Observations and results
Did you find that green and brown M&Ms are each made up of two dyes whereas blue, yellow, and red M&Ms only use one dye? Did some of these dyes match the ones from the red, blue and green food coloring strips?
You may have seen that blue food coloring liquids you tested, on the other hand, has blue and red dyes; red food coloring has two different red dyes; and green food coloring uses a blue and a yellow dye (the yellow may be covered by the blue dye, making it appear green; and all of this can depend on the exact food colorings used). Looking at the ingredients list on the packaging can help you determine exactly which government-certified Food Drug and Cosmetic Act (FD&C) dyes these are. Blue M&Ms use one of the same blue dyes and red M&Ms share one of these red dyes. (You can figure out which by looking at the ingredient list on their package.) If you tried brown M&M's, you probably saw that they contain a red dye (the same one as red M&M's) and a blue dye. Green M&M's also use two dyes, a yellow dye and a blue dye, although the latter may be too faint to easily see. Yellow M&M's use a single yellow dye.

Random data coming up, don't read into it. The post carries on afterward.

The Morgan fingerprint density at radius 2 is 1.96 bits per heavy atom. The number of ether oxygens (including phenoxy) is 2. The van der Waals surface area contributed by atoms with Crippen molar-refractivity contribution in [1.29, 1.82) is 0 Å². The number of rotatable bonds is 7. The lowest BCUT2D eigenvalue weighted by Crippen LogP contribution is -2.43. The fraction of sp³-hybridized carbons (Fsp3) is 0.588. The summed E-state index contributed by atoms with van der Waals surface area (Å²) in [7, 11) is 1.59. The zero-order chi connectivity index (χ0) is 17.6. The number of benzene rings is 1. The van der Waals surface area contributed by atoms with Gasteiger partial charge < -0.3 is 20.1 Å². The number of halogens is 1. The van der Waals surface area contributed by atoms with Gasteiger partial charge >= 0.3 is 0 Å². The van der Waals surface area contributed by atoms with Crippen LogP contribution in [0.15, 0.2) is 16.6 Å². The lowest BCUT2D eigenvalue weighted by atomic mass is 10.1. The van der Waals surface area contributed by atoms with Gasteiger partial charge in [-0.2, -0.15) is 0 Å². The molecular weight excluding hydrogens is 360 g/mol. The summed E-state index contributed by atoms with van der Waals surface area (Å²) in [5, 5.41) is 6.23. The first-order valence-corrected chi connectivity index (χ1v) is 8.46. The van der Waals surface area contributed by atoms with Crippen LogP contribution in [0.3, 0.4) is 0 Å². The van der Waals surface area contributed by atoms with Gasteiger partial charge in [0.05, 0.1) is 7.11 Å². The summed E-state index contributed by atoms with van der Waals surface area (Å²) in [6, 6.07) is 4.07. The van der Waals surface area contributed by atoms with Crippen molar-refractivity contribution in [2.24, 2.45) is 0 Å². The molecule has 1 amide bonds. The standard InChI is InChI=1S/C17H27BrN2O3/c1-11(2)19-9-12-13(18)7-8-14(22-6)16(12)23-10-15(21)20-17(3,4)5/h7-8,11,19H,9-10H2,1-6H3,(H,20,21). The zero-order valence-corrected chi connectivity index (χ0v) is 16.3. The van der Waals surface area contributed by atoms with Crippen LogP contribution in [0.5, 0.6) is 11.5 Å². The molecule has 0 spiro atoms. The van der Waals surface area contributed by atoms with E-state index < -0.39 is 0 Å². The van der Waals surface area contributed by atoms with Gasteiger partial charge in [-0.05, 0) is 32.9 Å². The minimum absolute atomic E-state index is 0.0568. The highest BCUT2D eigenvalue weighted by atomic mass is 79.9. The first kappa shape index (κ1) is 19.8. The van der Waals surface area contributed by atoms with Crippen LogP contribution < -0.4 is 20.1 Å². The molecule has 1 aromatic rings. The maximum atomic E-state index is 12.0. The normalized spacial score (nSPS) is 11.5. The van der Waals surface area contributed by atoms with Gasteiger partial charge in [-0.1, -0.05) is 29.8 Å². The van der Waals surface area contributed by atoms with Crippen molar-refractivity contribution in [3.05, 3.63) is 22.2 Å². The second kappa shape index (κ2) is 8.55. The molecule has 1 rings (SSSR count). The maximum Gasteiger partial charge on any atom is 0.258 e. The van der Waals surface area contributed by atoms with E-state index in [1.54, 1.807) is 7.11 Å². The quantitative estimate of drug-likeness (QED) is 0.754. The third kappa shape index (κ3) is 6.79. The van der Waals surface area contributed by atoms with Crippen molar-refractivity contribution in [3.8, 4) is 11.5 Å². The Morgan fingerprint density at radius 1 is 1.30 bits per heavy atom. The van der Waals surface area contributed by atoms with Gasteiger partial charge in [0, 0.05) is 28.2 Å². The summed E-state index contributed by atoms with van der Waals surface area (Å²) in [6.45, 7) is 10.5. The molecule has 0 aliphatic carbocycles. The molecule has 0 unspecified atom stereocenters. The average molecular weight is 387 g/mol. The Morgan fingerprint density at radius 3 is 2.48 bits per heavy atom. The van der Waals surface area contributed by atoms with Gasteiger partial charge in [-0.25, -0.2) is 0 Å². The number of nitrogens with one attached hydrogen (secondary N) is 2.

Throw away the paper towels and wash the bowls and pots. If you want, you can eat the wet M&M's candies!
More to explore
Capillary Action, from W. W. Norton & Co.
Paper Chromatography Science Background, from Florida Institute for Human & Machine Cognition
Overview of Food Ingredients, Additives and Colors, from the U.S. Food and Drug Administration
Candy Chromatography: What Makes Those Colors?, from Science Buddies
This activity brought to you in partnership with Science Buddies